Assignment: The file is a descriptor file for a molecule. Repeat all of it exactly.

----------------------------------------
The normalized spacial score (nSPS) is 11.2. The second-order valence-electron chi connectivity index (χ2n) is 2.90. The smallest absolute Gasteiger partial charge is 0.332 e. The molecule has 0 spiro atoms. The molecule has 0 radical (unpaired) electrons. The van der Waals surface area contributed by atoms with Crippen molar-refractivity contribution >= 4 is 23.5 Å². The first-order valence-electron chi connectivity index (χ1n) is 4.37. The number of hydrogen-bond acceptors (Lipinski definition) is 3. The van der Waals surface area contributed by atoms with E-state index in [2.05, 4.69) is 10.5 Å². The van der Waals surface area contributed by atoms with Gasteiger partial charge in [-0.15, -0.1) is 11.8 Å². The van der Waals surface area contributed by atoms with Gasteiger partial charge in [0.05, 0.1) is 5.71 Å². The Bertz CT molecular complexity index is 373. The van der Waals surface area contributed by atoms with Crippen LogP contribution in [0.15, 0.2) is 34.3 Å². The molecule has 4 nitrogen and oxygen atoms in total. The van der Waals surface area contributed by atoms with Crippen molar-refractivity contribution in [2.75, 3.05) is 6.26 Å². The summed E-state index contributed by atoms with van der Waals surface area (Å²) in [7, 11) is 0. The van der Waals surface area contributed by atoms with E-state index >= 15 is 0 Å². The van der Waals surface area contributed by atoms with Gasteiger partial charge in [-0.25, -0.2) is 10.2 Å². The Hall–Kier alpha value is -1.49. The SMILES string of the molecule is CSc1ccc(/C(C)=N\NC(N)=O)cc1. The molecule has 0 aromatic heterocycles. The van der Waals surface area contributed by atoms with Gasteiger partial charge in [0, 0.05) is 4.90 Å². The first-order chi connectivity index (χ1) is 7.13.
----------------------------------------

The normalized spacial score (nSPS) is 11.2. The second-order valence-electron chi connectivity index (χ2n) is 2.90. The smallest absolute Gasteiger partial charge is 0.332 e. The molecule has 0 spiro atoms. The molecule has 0 radical (unpaired) electrons. The van der Waals surface area contributed by atoms with Crippen molar-refractivity contribution >= 4 is 23.5 Å². The first-order valence-electron chi connectivity index (χ1n) is 4.37. The number of hydrogen-bond acceptors (Lipinski definition) is 3. The van der Waals surface area contributed by atoms with E-state index in [2.05, 4.69) is 10.5 Å². The van der Waals surface area contributed by atoms with Gasteiger partial charge in [-0.15, -0.1) is 11.8 Å². The van der Waals surface area contributed by atoms with Gasteiger partial charge in [0.05, 0.1) is 5.71 Å². The Bertz CT molecular complexity index is 373. The van der Waals surface area contributed by atoms with Crippen LogP contribution in [0.15, 0.2) is 34.3 Å². The molecule has 4 nitrogen and oxygen atoms in total. The van der Waals surface area contributed by atoms with Crippen molar-refractivity contribution in [2.75, 3.05) is 6.26 Å². The summed E-state index contributed by atoms with van der Waals surface area (Å²) in [7, 11) is 0. The van der Waals surface area contributed by atoms with E-state index >= 15 is 0 Å². The van der Waals surface area contributed by atoms with Gasteiger partial charge in [-0.25, -0.2) is 10.2 Å². The Hall–Kier alpha value is -1.49. The SMILES string of the molecule is CSc1ccc(/C(C)=N\NC(N)=O)cc1. The molecule has 0 aromatic heterocycles. The van der Waals surface area contributed by atoms with Gasteiger partial charge in [0, 0.05) is 4.90 Å². The first-order chi connectivity index (χ1) is 7.13.